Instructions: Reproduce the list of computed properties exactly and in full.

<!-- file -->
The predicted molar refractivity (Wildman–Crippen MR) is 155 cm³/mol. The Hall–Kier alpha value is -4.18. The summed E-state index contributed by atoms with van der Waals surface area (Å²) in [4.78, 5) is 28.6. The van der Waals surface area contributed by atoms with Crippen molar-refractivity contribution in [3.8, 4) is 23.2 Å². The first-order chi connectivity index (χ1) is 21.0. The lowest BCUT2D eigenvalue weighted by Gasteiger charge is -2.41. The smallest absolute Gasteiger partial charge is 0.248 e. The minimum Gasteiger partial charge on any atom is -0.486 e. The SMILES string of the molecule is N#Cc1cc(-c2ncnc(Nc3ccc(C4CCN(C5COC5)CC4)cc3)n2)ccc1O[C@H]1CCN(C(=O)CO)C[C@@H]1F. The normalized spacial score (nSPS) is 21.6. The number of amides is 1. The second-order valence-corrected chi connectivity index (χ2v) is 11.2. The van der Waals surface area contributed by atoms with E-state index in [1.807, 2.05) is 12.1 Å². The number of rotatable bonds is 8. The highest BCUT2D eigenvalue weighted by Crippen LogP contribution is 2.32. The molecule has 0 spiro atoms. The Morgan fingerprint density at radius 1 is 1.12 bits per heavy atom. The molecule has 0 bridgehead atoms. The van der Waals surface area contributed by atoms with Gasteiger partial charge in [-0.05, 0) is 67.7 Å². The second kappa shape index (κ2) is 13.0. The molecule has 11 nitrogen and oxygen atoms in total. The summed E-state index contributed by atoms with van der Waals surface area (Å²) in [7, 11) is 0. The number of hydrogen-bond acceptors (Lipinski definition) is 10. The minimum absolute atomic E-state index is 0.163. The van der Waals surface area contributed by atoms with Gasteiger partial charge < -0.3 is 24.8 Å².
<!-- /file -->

The predicted molar refractivity (Wildman–Crippen MR) is 155 cm³/mol. The Hall–Kier alpha value is -4.18. The summed E-state index contributed by atoms with van der Waals surface area (Å²) in [4.78, 5) is 28.6. The van der Waals surface area contributed by atoms with Crippen molar-refractivity contribution in [3.8, 4) is 23.2 Å². The first-order chi connectivity index (χ1) is 21.0. The lowest BCUT2D eigenvalue weighted by Gasteiger charge is -2.41. The smallest absolute Gasteiger partial charge is 0.248 e. The minimum Gasteiger partial charge on any atom is -0.486 e. The SMILES string of the molecule is N#Cc1cc(-c2ncnc(Nc3ccc(C4CCN(C5COC5)CC4)cc3)n2)ccc1O[C@H]1CCN(C(=O)CO)C[C@@H]1F. The normalized spacial score (nSPS) is 21.6. The number of amides is 1. The second-order valence-corrected chi connectivity index (χ2v) is 11.2. The van der Waals surface area contributed by atoms with E-state index in [1.807, 2.05) is 12.1 Å². The number of rotatable bonds is 8. The highest BCUT2D eigenvalue weighted by Crippen LogP contribution is 2.32. The molecule has 0 spiro atoms. The Morgan fingerprint density at radius 1 is 1.12 bits per heavy atom. The molecule has 0 bridgehead atoms. The van der Waals surface area contributed by atoms with Gasteiger partial charge in [-0.05, 0) is 67.7 Å². The second kappa shape index (κ2) is 13.0. The molecule has 11 nitrogen and oxygen atoms in total. The summed E-state index contributed by atoms with van der Waals surface area (Å²) in [7, 11) is 0. The number of hydrogen-bond acceptors (Lipinski definition) is 10. The minimum absolute atomic E-state index is 0.163. The van der Waals surface area contributed by atoms with Gasteiger partial charge < -0.3 is 24.8 Å².